With two months to go before Israelis go to the polls, the Labor Party opened a statistically significant lead over Benjamin Netanyahu’s Likud for the first time since its mid-December alliance with Tzipi Livni’s Hatnuah.
Of six polls released last Thursday and Friday, January 15 and 16, one — also the largest poll, with 830 respondents — showed Labor winning 24 seats to Likud’s 20 in the 120-member Knesset, while another showed Labor leading 25 seats to 22. The remaining four polls showed Labor ahead by one or two seats, the gap that’s separated the two parties as they’ve scrabbled for the lead over the past five weeks. (All the latest polls can be found here.)
Most observers called Labor’s new lead a post-primary bump, following the January 13 party vote that boosted women and popular young social activists to the top of the slate. At the same time, Netanyahu might be suffering from the bad publicity he got from his clumsily planned and executed trip to Paris for the post-Charlie Hebdo solidarity demonstration.
The polls don’t change the fact that the Likud still holds an advantage in the bargaining to form a coalition that will follow the election. The Likud has a natural ally to its right in Naftali Bennett’s Jewish Home party, which has been polling consistently in third place with about 16 seats. Labor’s equivalent to its left is Meretz, which is polling at 5 or 6 seats. Thus Likud begins the post-election coalition bargaining with a solid 38 to 40 seats lined up, while Labor begins with about 30.
Labor’s coalition-building disadvantage could potentially be closed by Yair Lapid’s Yesh Atid party, which left the Netanyahu coalition on particularly bitter terms in December and is widely considered unlikely to go back into a new Likud-led government after the election. Netanyahu himself vowed December 23 that he wouldn’t give Lapid a ministry in a new government. All this suggests that Yesh Atid will likely be in the Labor camp when the post-election bargaining begins.
Lapid will drop considerably from the 19 seats he won in the 2013 elections, but his fall doesn’t seem likely to be as severe as once feared. He was polling in single digits through much of December. Polls last week showed him winning from a low of 7 to as many as 12 seats.
Lapid is a double-edged sword for Labor, though. If the current poll numbers hold up — and with slight variations they’ve been remarkably stable for a month — then any conceivable Labor-led coalition will have to include the Haredi parties, Shas and Torah Judaism.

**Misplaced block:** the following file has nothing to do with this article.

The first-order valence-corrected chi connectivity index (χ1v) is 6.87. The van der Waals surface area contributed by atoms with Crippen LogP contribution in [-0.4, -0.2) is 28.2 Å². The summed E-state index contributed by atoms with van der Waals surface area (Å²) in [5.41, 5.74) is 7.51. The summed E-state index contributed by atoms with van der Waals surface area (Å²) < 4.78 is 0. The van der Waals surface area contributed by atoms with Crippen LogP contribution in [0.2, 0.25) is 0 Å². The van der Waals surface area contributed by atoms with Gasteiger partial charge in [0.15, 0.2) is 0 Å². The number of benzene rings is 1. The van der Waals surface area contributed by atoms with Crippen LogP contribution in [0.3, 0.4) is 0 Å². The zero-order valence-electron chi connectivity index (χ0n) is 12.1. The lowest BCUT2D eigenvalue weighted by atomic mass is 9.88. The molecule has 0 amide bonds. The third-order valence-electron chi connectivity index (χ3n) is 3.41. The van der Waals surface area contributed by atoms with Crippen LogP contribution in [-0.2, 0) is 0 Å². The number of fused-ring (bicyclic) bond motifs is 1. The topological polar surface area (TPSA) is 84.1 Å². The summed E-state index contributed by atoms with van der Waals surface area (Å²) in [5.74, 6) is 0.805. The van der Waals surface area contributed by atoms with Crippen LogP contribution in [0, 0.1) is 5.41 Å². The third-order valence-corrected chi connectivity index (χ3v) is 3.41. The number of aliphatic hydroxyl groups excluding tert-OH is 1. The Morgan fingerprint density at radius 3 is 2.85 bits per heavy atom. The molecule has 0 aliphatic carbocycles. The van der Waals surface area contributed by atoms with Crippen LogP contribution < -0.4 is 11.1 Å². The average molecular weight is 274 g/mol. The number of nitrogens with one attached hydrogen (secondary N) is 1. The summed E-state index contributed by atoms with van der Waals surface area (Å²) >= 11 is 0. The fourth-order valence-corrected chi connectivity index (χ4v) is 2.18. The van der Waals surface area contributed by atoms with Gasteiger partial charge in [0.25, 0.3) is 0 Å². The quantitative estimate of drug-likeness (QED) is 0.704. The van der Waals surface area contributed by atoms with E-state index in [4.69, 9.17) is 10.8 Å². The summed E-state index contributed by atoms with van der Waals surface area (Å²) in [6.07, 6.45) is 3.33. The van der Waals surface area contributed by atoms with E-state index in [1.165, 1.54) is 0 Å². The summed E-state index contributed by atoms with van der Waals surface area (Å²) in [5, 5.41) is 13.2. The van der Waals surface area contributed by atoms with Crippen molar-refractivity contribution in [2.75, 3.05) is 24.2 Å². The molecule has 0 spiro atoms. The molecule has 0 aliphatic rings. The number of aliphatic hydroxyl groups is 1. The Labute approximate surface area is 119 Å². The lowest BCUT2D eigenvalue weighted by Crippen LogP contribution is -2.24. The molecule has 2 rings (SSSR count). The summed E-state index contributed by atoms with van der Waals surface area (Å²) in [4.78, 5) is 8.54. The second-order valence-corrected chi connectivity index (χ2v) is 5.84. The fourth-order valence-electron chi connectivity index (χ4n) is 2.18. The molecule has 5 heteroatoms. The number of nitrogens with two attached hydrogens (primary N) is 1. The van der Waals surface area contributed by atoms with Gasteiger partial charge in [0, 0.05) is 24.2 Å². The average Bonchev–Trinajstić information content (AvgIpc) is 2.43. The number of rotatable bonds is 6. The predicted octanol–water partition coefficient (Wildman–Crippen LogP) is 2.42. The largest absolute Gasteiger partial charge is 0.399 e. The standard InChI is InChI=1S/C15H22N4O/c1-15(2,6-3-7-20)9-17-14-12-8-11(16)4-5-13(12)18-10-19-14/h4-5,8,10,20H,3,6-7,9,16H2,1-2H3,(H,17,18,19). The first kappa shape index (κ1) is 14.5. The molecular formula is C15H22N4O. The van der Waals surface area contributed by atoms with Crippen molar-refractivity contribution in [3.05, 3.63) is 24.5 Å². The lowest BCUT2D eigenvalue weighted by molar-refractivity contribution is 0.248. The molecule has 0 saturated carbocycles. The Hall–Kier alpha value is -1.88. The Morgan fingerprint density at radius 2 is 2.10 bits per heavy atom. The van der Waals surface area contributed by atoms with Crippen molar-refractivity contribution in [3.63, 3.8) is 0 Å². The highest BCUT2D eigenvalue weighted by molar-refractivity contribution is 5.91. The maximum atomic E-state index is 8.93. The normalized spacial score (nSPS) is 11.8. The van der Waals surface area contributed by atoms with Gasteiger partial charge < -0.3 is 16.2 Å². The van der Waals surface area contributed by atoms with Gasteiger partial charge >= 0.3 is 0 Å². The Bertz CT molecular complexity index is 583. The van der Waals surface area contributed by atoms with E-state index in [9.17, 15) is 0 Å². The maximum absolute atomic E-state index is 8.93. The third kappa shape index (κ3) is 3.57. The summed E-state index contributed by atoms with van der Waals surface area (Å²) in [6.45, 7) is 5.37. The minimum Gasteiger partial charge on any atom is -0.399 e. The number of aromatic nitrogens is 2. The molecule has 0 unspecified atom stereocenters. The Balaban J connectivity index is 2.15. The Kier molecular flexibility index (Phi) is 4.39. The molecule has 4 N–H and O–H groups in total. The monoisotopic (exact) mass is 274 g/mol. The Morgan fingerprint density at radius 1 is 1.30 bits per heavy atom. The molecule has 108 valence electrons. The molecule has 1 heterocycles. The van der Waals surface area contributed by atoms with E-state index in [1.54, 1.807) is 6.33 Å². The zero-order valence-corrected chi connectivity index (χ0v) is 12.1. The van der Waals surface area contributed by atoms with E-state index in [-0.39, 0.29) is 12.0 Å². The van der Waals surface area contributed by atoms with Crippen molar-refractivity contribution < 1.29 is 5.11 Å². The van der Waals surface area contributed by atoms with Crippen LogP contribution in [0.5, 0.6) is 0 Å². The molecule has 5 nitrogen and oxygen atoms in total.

Both Haredi parties have made it plain in recent days that they’re open to a partnership with Labor. It will be a lot harder, though, to get them to sit down with Lapid, whose top campaign issue in the last elections and through the early months of the outgoing government was trimming Haredi privileges by forcing them into army service and the job market.
Of the two Haredi parties, Shas will be the easier nut for Labor to crack. Shas’s founder-turned-felon-turned-returning-chairman, Arye Deri, is sitting pretty after theatrically quitting politics last month. His resignation came after rival Eli Yishai released a tape of the late Rabbi Ovadia Yosef badmouthing Deri. The resignation brought cries from the party’s base and rabbinic leaders for him to return, and he came back this week stronger than ever, strengthening his left-leaning diplomatic and economic faction within the party. Yishai left Shas in the fall to form his own far-right party, but polls consistently show him falling short of entering the Knesset. Some far-right settler rabbis are trying to arrange a partnership between Yishai and the ultra-right, Kahanist-leaning Otzma Yehudit party, which could put both of them over the line and into the Knesset, polls show. There’s also talk that they could be joined by Moshe Feiglin, the messianist whom Bibi forced out of the Likud last month.
It will take a lot of ingenuity on the part of Labor leader Yitzhak Herzog and his partner, Tzipi Livni, to find a formula that puts Lapid and the Haredi parties around the same table. The one clear advantage that they hold is the intense level of bitterness toward Netanyahu among the Haredi party leaders right now, after he left them out of his last government and agreed to the legislation they disliked.
Netanyahu wouldn’t need Lapid’s seats to put together a majority consisting of Likud, Jewish Home, the two Haredi parties and two centrist parties that lean rightward, Avigdor Lieberman’s Yisrael Beiteinu and Moshe Kahlon’s Kulanu.